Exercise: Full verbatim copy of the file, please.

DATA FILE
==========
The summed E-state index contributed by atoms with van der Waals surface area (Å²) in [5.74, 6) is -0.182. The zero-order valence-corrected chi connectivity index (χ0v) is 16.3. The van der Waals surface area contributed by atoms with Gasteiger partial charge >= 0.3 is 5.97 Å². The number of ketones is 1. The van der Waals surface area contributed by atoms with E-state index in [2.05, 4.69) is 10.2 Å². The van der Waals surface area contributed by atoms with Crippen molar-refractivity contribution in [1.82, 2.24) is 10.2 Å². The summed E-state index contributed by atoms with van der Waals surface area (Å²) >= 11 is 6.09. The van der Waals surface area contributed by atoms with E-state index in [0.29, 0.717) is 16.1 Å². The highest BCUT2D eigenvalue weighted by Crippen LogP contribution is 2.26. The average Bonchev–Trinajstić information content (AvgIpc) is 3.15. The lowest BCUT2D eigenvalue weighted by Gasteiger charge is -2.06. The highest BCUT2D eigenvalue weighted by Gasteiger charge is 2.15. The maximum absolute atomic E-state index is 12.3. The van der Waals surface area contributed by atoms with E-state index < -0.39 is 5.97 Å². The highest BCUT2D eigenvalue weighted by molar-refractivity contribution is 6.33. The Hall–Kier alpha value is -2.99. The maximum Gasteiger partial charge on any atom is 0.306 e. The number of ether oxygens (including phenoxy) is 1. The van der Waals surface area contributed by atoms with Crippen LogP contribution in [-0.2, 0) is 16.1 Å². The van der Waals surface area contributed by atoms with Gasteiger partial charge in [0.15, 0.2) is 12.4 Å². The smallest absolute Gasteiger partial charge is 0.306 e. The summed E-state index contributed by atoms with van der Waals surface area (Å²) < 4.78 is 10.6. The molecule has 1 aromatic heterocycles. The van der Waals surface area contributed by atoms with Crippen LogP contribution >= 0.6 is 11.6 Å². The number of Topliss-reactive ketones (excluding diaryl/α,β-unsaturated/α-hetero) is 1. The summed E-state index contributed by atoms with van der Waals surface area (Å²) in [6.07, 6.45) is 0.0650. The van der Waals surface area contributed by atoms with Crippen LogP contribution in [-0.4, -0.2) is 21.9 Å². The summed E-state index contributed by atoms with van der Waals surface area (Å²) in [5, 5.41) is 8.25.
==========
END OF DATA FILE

The summed E-state index contributed by atoms with van der Waals surface area (Å²) in [5.74, 6) is -0.182. The zero-order valence-corrected chi connectivity index (χ0v) is 16.3. The van der Waals surface area contributed by atoms with Gasteiger partial charge >= 0.3 is 5.97 Å². The number of ketones is 1. The van der Waals surface area contributed by atoms with E-state index in [2.05, 4.69) is 10.2 Å². The van der Waals surface area contributed by atoms with Crippen molar-refractivity contribution in [1.82, 2.24) is 10.2 Å². The summed E-state index contributed by atoms with van der Waals surface area (Å²) >= 11 is 6.09. The van der Waals surface area contributed by atoms with E-state index in [0.29, 0.717) is 16.1 Å². The highest BCUT2D eigenvalue weighted by Crippen LogP contribution is 2.26. The average Bonchev–Trinajstić information content (AvgIpc) is 3.15. The lowest BCUT2D eigenvalue weighted by Gasteiger charge is -2.06. The highest BCUT2D eigenvalue weighted by Gasteiger charge is 2.15. The maximum absolute atomic E-state index is 12.3. The van der Waals surface area contributed by atoms with E-state index < -0.39 is 5.97 Å². The highest BCUT2D eigenvalue weighted by molar-refractivity contribution is 6.33. The Hall–Kier alpha value is -2.99. The maximum Gasteiger partial charge on any atom is 0.306 e. The number of ether oxygens (including phenoxy) is 1. The van der Waals surface area contributed by atoms with Crippen LogP contribution in [-0.2, 0) is 16.1 Å². The van der Waals surface area contributed by atoms with Gasteiger partial charge in [0.15, 0.2) is 12.4 Å². The smallest absolute Gasteiger partial charge is 0.306 e. The summed E-state index contributed by atoms with van der Waals surface area (Å²) < 4.78 is 10.6. The molecule has 1 aromatic heterocycles. The van der Waals surface area contributed by atoms with Crippen LogP contribution >= 0.6 is 11.6 Å². The number of Topliss-reactive ketones (excluding diaryl/α,β-unsaturated/α-hetero) is 1. The summed E-state index contributed by atoms with van der Waals surface area (Å²) in [6.07, 6.45) is 0.0650. The van der Waals surface area contributed by atoms with Crippen LogP contribution in [-0.4, -0.2) is 21.9 Å². The summed E-state index contributed by atoms with van der Waals surface area (Å²) in [5, 5.41) is 8.25.